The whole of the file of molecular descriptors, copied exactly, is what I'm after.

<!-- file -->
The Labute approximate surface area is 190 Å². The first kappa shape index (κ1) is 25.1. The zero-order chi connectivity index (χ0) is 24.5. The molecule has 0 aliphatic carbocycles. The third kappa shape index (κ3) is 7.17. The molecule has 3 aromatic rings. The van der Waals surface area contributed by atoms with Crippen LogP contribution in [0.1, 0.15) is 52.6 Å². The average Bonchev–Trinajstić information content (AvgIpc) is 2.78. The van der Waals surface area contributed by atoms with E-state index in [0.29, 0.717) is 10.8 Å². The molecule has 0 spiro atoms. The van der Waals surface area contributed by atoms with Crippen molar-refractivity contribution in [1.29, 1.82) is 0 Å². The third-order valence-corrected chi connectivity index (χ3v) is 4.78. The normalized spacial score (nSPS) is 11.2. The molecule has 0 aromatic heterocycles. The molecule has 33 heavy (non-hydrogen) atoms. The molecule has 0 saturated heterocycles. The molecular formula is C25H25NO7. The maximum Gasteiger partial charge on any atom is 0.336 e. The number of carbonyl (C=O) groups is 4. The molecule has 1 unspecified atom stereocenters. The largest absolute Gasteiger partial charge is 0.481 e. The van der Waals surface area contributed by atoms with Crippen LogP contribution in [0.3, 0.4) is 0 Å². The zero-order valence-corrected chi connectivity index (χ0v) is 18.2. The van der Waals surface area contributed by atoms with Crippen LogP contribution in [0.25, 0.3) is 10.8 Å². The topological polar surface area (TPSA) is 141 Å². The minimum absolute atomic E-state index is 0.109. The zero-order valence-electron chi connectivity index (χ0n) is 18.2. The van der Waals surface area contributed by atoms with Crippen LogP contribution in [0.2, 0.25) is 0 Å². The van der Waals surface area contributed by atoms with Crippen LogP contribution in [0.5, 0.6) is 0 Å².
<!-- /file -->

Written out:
The Labute approximate surface area is 190 Å². The first kappa shape index (κ1) is 25.1. The zero-order chi connectivity index (χ0) is 24.5. The molecule has 0 aliphatic carbocycles. The third kappa shape index (κ3) is 7.17. The molecule has 3 aromatic rings. The van der Waals surface area contributed by atoms with Crippen LogP contribution in [0.1, 0.15) is 52.6 Å². The average Bonchev–Trinajstić information content (AvgIpc) is 2.78. The van der Waals surface area contributed by atoms with E-state index in [0.29, 0.717) is 10.8 Å². The molecule has 0 spiro atoms. The van der Waals surface area contributed by atoms with Crippen molar-refractivity contribution in [1.29, 1.82) is 0 Å². The third-order valence-corrected chi connectivity index (χ3v) is 4.78. The normalized spacial score (nSPS) is 11.2. The molecule has 0 aromatic heterocycles. The molecule has 33 heavy (non-hydrogen) atoms. The molecule has 0 saturated heterocycles. The molecular formula is C25H25NO7. The maximum Gasteiger partial charge on any atom is 0.336 e. The number of carbonyl (C=O) groups is 4. The molecule has 1 unspecified atom stereocenters. The largest absolute Gasteiger partial charge is 0.481 e. The van der Waals surface area contributed by atoms with Crippen LogP contribution in [0.3, 0.4) is 0 Å². The zero-order valence-corrected chi connectivity index (χ0v) is 18.2. The van der Waals surface area contributed by atoms with Crippen LogP contribution in [0.25, 0.3) is 10.8 Å². The topological polar surface area (TPSA) is 141 Å². The minimum absolute atomic E-state index is 0.109. The zero-order valence-electron chi connectivity index (χ0n) is 18.2. The van der Waals surface area contributed by atoms with Crippen LogP contribution in [0.2, 0.25) is 0 Å². The van der Waals surface area contributed by atoms with Crippen LogP contribution in [0.5, 0.6) is 0 Å².